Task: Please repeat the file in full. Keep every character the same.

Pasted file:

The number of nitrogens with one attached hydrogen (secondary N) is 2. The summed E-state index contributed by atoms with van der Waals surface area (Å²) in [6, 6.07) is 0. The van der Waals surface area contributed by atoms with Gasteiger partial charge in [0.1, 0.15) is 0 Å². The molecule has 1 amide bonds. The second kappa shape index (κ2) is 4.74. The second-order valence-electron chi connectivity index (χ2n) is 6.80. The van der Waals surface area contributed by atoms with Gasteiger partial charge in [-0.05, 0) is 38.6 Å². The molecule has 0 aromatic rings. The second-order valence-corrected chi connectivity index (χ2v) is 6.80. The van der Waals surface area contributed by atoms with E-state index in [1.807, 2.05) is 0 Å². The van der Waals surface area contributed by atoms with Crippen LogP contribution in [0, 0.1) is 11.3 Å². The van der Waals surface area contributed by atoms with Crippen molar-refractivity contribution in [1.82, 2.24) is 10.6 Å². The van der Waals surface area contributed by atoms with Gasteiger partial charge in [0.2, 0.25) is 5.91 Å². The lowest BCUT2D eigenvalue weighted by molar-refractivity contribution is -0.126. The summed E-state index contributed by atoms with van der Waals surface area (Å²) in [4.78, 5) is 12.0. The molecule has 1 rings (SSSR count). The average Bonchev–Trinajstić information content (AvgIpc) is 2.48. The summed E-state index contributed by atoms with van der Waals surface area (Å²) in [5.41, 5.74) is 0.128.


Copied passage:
The number of nitrogens with one attached hydrogen (secondary N) is 2. The summed E-state index contributed by atoms with van der Waals surface area (Å²) in [6, 6.07) is 0. The van der Waals surface area contributed by atoms with Gasteiger partial charge in [0.1, 0.15) is 0 Å². The molecule has 1 amide bonds. The second kappa shape index (κ2) is 4.74. The second-order valence-electron chi connectivity index (χ2n) is 6.80. The van der Waals surface area contributed by atoms with Gasteiger partial charge in [-0.05, 0) is 38.6 Å². The molecule has 0 aromatic rings. The second-order valence-corrected chi connectivity index (χ2v) is 6.80. The van der Waals surface area contributed by atoms with E-state index in [1.807, 2.05) is 0 Å². The van der Waals surface area contributed by atoms with Crippen LogP contribution in [0, 0.1) is 11.3 Å². The van der Waals surface area contributed by atoms with Crippen molar-refractivity contribution in [1.82, 2.24) is 10.6 Å². The van der Waals surface area contributed by atoms with Gasteiger partial charge in [0.2, 0.25) is 5.91 Å². The lowest BCUT2D eigenvalue weighted by molar-refractivity contribution is -0.126. The summed E-state index contributed by atoms with van der Waals surface area (Å²) in [4.78, 5) is 12.0. The molecule has 1 rings (SSSR count). The average Bonchev–Trinajstić information content (AvgIpc) is 2.48. The summed E-state index contributed by atoms with van der Waals surface area (Å²) in [5.41, 5.74) is 0.128.